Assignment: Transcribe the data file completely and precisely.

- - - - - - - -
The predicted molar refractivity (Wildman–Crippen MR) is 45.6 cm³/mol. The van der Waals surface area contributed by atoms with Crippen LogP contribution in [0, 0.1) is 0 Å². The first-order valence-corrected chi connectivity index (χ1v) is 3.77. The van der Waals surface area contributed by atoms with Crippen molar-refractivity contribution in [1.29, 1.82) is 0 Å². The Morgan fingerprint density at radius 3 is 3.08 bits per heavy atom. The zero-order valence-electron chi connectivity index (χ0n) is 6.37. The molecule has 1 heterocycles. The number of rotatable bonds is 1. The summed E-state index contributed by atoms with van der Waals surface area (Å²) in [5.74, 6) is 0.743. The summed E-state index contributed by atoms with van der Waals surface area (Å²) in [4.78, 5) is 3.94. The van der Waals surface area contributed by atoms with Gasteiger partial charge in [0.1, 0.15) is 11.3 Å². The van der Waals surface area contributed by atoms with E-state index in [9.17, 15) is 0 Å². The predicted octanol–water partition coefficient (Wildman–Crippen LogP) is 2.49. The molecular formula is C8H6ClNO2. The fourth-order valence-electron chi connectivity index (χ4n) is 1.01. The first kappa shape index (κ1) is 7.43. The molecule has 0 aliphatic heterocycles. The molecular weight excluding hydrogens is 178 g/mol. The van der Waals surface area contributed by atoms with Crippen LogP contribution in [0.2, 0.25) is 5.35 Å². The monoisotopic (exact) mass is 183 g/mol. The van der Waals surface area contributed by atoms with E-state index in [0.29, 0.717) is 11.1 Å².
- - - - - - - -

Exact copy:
The predicted molar refractivity (Wildman–Crippen MR) is 45.6 cm³/mol. The van der Waals surface area contributed by atoms with Crippen LogP contribution in [0, 0.1) is 0 Å². The first-order valence-corrected chi connectivity index (χ1v) is 3.77. The van der Waals surface area contributed by atoms with Crippen molar-refractivity contribution in [1.29, 1.82) is 0 Å². The Morgan fingerprint density at radius 3 is 3.08 bits per heavy atom. The zero-order valence-electron chi connectivity index (χ0n) is 6.37. The molecule has 1 heterocycles. The number of rotatable bonds is 1. The summed E-state index contributed by atoms with van der Waals surface area (Å²) in [5.74, 6) is 0.743. The summed E-state index contributed by atoms with van der Waals surface area (Å²) in [4.78, 5) is 3.94. The van der Waals surface area contributed by atoms with Gasteiger partial charge in [0.1, 0.15) is 11.3 Å². The van der Waals surface area contributed by atoms with E-state index in [9.17, 15) is 0 Å². The predicted octanol–water partition coefficient (Wildman–Crippen LogP) is 2.49. The molecular formula is C8H6ClNO2. The fourth-order valence-electron chi connectivity index (χ4n) is 1.01. The first kappa shape index (κ1) is 7.43. The molecule has 0 aliphatic heterocycles. The molecular weight excluding hydrogens is 178 g/mol. The van der Waals surface area contributed by atoms with Crippen LogP contribution in [0.2, 0.25) is 5.35 Å². The monoisotopic (exact) mass is 183 g/mol. The van der Waals surface area contributed by atoms with E-state index in [0.29, 0.717) is 11.1 Å².